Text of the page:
How to stay safe in and around water
Follow and share our top tips to keep yourself (and others) safe around the coast and rivers, lakes, and canals.
- Never leave children unattended near water.
- Know your location, so if you need to dial 999 you know exactly where you are if you or someone else gets into trouble. We recommend you use the What3Words app to help locate yourself and others.
- Be aware of hidden dangers. Water might look calm on the surface but strong undercurrents can pull even the strongest of swimmers under. Underwater plants can also be a drowning hazard if you get stuck.
- Be careful of swimming in cold water, as it could affect your ability to swim.
- Try to only swim where there are lifeguards present. Swimming in quarries, lakes, reservoirs, and canals is really dangerous.
- Pay attention to warning signs and learn what the different coloured flags at the beach mean.
- Beware of rip currents. If you’re ever caught in one, swim parallel to the shore.
- If you find yourself in trouble, try to move to a floating position. Lie on your back and spread out your arms and legs, tilt your head up and out of the water and shout for help. If you can, try and raise your arm to make people aware.
- Stay out of the water if you have been drinking alcohol.
The majority of incidents the RNLI beach lifeguards attend involve rip currents. Rip currents are also the major cause of accidental drowning on beaches all across the world.
With an extensive coastline around Devon and Somerset, you should be prepared before entering the sea.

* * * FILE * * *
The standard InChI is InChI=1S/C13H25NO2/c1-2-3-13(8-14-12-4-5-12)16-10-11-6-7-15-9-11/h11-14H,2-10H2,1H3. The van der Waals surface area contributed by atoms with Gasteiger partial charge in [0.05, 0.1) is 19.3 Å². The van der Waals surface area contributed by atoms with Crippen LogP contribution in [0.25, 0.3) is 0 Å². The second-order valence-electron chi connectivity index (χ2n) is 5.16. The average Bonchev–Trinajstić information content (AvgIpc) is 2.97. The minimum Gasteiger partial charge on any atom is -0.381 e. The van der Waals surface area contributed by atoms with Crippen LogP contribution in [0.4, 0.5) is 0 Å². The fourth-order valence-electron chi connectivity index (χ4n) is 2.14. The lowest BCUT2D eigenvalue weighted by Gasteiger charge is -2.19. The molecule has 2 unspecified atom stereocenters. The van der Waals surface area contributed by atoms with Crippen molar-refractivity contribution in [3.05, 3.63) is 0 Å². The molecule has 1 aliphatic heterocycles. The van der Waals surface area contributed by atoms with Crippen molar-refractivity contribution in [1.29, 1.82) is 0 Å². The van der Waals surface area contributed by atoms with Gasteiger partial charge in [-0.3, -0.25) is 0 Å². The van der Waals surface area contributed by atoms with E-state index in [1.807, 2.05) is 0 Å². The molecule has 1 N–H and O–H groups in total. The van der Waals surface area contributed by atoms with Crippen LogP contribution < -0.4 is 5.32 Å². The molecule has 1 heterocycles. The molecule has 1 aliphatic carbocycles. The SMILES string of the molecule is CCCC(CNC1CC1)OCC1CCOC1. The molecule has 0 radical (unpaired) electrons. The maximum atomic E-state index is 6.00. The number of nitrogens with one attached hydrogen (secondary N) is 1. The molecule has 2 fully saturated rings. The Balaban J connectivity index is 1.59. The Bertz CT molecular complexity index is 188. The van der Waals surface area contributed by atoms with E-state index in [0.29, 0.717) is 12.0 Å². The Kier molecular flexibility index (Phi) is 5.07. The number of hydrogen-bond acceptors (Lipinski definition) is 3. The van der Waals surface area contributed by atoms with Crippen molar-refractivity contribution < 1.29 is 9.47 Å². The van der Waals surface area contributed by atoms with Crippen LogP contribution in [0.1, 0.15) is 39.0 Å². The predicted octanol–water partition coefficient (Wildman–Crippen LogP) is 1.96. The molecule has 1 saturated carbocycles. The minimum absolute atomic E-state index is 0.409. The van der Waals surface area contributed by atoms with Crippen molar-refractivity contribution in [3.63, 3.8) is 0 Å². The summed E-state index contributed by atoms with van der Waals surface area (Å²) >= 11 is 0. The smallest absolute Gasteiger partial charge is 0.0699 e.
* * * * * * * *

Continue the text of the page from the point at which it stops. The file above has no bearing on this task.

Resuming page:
What to do if someone falls into the water
Never go into the water to try to save someone. You could experience cold water shock which will leave you unable to help, even if you’re a strong swimmer.
- Call 999 immediately. If you’re near the coast, ask for a coastguard. If you are inland, ask for the fire, and ambulance services.
- Tell the emergency services where you are. You can use your phone, but if you don’t have one or you can’t access location tools then try looking for landmarks or signs that could help the services find you. We recommend downloading the What3Words app to help with pinpointing your location.
- If the person can swim, shout “swim to me!” The water can be disorientating, but this could help give them a focus. Keep instructions loud, clear and consistent.
- Look for lifebelts or throw bags you can use. Read about how to use a throwline.
- If there isn’t any lifesaving equipment, look for other things that could help them stay afloat, such as a ball. You can even use a scarf or long stick to help pull someone in. If you do this, lie on the ground so your entire body is safely on the edge and reach out with your arm. Don’t stand up or lean over the water, as you might get pulled in.